Madeleine L’Engle, author of the groundbreaking children’s novel A Wrinkle in Time, was a clumsy girl, born to older parents who loved her and wanted her but weren’t sure quite what to do with her after twenty years of childless marriage. Her father, Charles Camp, was a journalist who had been exposed to mustard gas during WWI and caught pneumonia frequently. Her mother was often in frail health. When Madeleine was born in New York City in 1918, antibiotics hadn’t been discovered. Madeleine was over-protected and sent off to boarding school for most of her lonely childhood. Continue reading Madeleine L’Engle: A New Perspective on Science and Girls
Christine de Pizan has a strong claim to being the first professional author of any gender. Born in 1364, she was the daughter of an astrologer at the court of Charles V of France. She grew up in a highly cultural and intellectual society, and could have made use of the royal library. She married a court secretary and had two children by him, but was widowed at just 25. It was at this point that her writing career began, with ballads dedicated to her husband’s memory. These drew the attention and patronage of the French aristocracy. For the rest of her life she would be obliged to continue writing in order to support herself and her family. Continue reading Christine de Pizan
South African writer Olive Schreiner was born in what is now Lesotho on 24 March 1855. The ninth of twelve children born to Rebecca Lyndall and her husband, Gottlob Schreiner (1814–1876), a German-born missionary, she and just six of her siblings survived childhood. In adulthood, she suffered debilitating ill-health, exacerbated for a time by grinding poverty.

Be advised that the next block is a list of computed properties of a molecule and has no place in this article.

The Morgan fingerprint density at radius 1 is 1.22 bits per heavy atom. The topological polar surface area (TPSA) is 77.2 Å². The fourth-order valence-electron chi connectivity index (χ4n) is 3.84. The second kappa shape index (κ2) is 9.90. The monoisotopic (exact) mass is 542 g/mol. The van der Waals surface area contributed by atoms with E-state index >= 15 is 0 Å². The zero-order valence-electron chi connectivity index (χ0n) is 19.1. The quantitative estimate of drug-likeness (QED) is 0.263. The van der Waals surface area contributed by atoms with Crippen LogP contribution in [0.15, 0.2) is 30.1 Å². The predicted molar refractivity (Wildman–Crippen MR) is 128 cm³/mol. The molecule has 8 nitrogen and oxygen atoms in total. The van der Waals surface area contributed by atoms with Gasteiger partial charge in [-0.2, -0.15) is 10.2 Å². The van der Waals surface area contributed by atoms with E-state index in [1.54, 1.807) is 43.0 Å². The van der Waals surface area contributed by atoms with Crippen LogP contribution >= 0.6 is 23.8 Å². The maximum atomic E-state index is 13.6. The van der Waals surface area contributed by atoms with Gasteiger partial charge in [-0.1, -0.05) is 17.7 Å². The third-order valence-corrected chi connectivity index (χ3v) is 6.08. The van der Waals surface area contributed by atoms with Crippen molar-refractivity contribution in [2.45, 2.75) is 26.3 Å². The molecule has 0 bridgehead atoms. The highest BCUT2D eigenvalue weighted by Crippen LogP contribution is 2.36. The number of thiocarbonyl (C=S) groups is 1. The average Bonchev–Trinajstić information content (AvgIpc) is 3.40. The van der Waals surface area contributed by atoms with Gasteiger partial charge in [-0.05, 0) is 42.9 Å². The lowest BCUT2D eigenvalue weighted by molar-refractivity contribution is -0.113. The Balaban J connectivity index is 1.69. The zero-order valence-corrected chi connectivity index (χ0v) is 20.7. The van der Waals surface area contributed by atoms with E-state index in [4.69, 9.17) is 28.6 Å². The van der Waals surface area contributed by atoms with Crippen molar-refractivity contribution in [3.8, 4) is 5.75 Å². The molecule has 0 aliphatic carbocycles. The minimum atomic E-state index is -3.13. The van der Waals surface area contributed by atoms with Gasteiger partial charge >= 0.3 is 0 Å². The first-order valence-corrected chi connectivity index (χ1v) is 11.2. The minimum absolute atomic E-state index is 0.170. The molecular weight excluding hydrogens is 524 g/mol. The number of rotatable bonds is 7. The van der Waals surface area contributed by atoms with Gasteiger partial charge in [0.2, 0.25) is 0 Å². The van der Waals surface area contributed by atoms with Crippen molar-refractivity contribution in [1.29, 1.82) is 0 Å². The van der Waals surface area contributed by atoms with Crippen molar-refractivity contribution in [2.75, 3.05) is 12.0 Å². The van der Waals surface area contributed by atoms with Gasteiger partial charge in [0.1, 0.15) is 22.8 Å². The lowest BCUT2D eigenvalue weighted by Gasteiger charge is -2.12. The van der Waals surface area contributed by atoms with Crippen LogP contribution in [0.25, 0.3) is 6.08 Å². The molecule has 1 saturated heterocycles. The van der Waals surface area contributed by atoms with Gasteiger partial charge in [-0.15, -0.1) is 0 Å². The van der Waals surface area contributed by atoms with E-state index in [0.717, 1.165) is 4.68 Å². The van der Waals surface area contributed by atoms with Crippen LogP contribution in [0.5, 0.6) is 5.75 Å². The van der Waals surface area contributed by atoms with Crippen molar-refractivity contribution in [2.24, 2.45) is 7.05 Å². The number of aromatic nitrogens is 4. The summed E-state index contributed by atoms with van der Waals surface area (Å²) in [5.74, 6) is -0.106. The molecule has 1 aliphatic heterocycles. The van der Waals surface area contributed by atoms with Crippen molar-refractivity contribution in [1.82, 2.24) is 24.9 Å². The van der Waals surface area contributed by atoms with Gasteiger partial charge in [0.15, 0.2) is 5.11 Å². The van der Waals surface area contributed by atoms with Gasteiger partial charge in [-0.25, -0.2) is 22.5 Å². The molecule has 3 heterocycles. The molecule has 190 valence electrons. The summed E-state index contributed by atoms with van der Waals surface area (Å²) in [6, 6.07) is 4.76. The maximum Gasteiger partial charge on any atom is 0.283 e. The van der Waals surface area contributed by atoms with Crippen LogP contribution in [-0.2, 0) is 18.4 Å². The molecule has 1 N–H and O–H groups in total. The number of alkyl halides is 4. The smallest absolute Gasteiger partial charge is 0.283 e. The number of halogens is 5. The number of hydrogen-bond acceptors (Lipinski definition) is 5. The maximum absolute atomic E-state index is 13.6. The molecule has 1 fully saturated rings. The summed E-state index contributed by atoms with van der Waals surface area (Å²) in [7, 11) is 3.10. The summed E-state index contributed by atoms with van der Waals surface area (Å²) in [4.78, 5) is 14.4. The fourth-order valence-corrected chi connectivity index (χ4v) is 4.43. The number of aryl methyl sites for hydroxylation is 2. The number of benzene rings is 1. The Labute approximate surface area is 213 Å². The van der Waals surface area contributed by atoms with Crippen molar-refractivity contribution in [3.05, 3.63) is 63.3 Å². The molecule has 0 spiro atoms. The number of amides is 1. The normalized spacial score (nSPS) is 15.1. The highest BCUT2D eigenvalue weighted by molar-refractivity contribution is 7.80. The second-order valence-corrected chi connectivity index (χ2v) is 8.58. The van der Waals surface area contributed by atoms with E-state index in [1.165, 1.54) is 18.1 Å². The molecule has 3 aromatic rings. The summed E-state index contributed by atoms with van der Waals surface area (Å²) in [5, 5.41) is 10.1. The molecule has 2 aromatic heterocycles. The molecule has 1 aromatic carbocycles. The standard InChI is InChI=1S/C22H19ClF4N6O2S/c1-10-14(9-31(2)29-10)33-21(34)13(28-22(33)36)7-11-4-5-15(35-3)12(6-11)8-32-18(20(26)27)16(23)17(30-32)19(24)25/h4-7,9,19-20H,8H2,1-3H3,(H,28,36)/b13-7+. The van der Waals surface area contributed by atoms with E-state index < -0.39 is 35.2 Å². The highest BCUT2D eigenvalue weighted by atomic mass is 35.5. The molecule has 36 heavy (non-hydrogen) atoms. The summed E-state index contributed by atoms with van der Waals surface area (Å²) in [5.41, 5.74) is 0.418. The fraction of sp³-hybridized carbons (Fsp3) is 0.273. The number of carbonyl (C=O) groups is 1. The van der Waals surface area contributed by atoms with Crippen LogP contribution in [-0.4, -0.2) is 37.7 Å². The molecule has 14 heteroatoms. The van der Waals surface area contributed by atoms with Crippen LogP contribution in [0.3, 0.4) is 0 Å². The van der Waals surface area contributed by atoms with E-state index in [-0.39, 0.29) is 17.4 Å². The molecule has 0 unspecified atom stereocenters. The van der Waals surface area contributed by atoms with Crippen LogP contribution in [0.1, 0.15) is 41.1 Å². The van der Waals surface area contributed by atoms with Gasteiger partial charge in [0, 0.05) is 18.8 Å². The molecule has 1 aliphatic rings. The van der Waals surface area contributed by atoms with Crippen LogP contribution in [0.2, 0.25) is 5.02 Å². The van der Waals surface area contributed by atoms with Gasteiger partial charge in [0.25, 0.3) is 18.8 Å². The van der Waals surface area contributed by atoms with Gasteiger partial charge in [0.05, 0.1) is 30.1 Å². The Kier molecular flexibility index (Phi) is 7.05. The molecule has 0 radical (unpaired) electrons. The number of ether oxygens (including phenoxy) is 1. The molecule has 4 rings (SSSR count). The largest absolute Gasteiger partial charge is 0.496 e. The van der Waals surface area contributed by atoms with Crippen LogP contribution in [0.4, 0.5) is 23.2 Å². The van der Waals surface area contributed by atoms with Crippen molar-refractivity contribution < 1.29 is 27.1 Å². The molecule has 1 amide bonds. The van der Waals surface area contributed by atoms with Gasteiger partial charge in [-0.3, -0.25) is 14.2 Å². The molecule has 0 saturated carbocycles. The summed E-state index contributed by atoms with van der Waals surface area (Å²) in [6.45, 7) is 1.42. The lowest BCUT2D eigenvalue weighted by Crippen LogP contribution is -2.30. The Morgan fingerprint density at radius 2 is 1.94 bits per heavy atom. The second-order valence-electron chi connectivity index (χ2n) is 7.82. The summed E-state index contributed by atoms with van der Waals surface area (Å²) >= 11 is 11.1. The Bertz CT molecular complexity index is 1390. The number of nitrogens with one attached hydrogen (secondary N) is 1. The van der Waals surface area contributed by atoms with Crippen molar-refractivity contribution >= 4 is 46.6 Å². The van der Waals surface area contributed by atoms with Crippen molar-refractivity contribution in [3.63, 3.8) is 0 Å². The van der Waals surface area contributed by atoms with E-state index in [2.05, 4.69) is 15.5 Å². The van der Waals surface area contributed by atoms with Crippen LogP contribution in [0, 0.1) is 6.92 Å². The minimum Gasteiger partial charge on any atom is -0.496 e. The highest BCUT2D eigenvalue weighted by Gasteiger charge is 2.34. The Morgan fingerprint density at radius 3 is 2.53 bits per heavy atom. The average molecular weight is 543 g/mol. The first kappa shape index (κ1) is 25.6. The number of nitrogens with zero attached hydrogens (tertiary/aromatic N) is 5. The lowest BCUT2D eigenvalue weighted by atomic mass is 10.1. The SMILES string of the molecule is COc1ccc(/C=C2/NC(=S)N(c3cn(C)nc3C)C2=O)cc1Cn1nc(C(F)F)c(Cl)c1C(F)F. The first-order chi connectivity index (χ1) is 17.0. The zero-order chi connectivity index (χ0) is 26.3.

For a time, Schreiner earned a living as a governess and teacher, but she devoted her free time to writing The Story of an African Farm, a radical feminist novel informed by her experience of growing up in Africa. As soon as she could afford to, she sailed for Britain where she hoped to train as a doctor. Unfortunately, although she attended lectures at the London School of Medicine for Women, established in 1874 by an association of pioneering women physicians, ill-health prevented her from completing her training. Continue reading Olive Schreiner
Born Marguerite Annie Johnson on April 4, 1928, Maya Angelou was an American author, poet, dancer, actress, and singer. She published seven autobiographies, three books of essays, and several other books.
I discovered Maya Angelou’s work in a charity shop in Cornwall, I bought the book I Know Why The Caged Bird Sings and it was a true gift for me. Throughout my life I have read most of her books and poetry and seen her on TV, and in films. It is her universal voice, that connects with so many of her readers. She details the struggles we all encounter, growing up, sexuality, self esteem, being a strong woman, role models, how to survive mistakes that break your heart, living a creative life, motherhood, and finding love. Continue reading Maya Angelou